The Star of the South, a 2GW installation of up to 200 wind turbines, has moved a step closer to becoming Australia’s first offshore wind project. This follows the announcement of Federal Government support for a feasibility study for the project, which would be located 7-25 km off the south coast of Gippsland, near towns such as Port Albert, McLoughlins Beach and Woodside Beach in the State of Victoria.
Reasons for the site’s selection include the strong, consistent wind conditions in the Bass Strait, investor interest and support from the state government.
There are also well-defined plans for grid connectivity. The proposed solution includes a transmission network of cables and substations to connect the offshore wind farm to the Latrobe Valley, described by the project team as “one of the strongest grid connection points in the National Electricity Market” (the NEM; the wholesale electricity market and physical power system which supplies New South Wales, the Australian Capital Territory, Queensland, South Australia, Victoria and Tasmania). For transmission, the team intends to use underground cables for most of the task, except where these are technically unfeasible or where overhead lines would have lower impacts.
The Star of the South has the potential to supply power to 1.2 million homes, and up to a fifth of Victoria’s electricity needs. Over its lifetime, it is expected to create around 2,000 direct jobs in the state. This includes 760 jobs in Gippsland during the construction phase and 200 ongoing jobs once the project is live. In total, around A$8.7b would be invested in Victoria, an estimated A$6.4b of which would go into the Gippsland economy.
Darren Chester, Federal Member for Gippsland, said that the announcement is good news for the area, with the proposed Star of the South project expected to support local jobs and increase renewable energy infrastructure.
“This first step will help to ensure the area is suitable for offshore wind developments and has appropriate safeguards to protect local marine life and the surrounding environment. I look forward to seeing the outcome of the assessment and the progress of the project,” he continued.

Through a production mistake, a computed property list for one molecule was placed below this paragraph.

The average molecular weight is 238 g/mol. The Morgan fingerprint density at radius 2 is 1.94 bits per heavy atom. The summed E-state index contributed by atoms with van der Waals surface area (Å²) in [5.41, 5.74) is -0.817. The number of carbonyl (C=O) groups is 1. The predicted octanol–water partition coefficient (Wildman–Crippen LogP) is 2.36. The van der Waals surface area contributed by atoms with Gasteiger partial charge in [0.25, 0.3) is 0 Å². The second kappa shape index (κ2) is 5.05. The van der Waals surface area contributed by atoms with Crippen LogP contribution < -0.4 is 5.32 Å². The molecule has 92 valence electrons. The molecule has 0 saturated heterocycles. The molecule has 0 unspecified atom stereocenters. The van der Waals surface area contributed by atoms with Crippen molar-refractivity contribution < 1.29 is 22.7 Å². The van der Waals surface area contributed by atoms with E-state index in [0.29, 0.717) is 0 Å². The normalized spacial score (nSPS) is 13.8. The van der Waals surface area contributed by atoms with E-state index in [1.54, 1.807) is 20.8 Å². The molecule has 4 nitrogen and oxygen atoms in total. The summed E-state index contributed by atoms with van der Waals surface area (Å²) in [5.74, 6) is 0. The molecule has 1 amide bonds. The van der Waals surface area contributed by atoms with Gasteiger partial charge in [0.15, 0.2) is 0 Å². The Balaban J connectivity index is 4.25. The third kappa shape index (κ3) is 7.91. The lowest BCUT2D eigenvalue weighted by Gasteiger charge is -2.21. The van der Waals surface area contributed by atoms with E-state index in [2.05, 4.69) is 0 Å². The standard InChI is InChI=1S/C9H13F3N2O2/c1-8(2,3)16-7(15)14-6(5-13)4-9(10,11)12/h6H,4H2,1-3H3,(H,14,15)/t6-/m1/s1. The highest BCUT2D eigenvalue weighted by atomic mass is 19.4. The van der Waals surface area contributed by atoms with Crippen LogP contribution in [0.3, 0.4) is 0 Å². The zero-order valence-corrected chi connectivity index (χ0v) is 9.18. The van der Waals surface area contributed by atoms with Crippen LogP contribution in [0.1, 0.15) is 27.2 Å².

Offshore Electricity Infrastructure Act
Offshore wind will contribute to Australia’s goal of reaching carbon neutrality by 2050 and the Offshore Electricity Infrastructure Act provides a framework for granting licences to undertake offshore electricity infrastructure activities in Commonwealth offshore areas.
On 22 March 2022, the Federal Government released draft regulations for the Offshore Electricity Infrastructure framework for public consultation. These set out operational arrangements, including the licensing scheme, fees and levies. The consultation period ran until 22 April 2022.
Once the Offshore Electricity Infrastructure Act 2021 commences this month (June 2022), the Federal Government will evaluate and announce further areas for development as they are identified and prioritised.
Assessments will look at the effects of offshore renewable energy infrastructure activities, with particular focus on the environment including marine life and migratory birds, fishing, shipping, other marine uses, and local communities.
The announcement is therefore but the start of a process. Further assessment work will follow, including consultation with important stakeholders — ensuring local communities can have their say is critical in terms of public credibility and gaining acceptance, and there is a minimum 60-day public consultation period.
In the wider context, a technology-focused Federal Government plan is supported by a further $1.3 billion of new investment in the 2022-23 Budget to maintain energy security, and keep downward pressure on electricity prices while reducing emissions.
Tim Wilson, Assistant Minister to the Minister for Industry, Energy and Emissions Reduction, has stated that the Federal Government is implementing Australia’s first Offshore Electricity Infrastructure framework in order to enable a new industry to emerge — and to secure affordable energy, jobs and investment as part of building Australia’s clean industrial future.
“The Federal Government is backing the creation of an Australian offshore wind industry by identifying priority areas for assessment,” Wilson said.
“We’re pressing down on the accelerator and delivering a pathway to decarbonisation.
“Our government understands that a strong offshore energy sector can help provide clean and affordable power to households, businesses, and industrial consumers.
“An offshore electricity industry could create thousands of new jobs and drive the economic growth of our regional and coastal economies.”
Part-nationalisation of UK’s national grid announced
- Voltage Control
New UK energy security strategy is short on actions for grid to enable net zero carbon
- AI & Digital Substation
- Fault Detection & Prevention
- Voltage Control
New challenges. New tools.
- AI & Digital Substation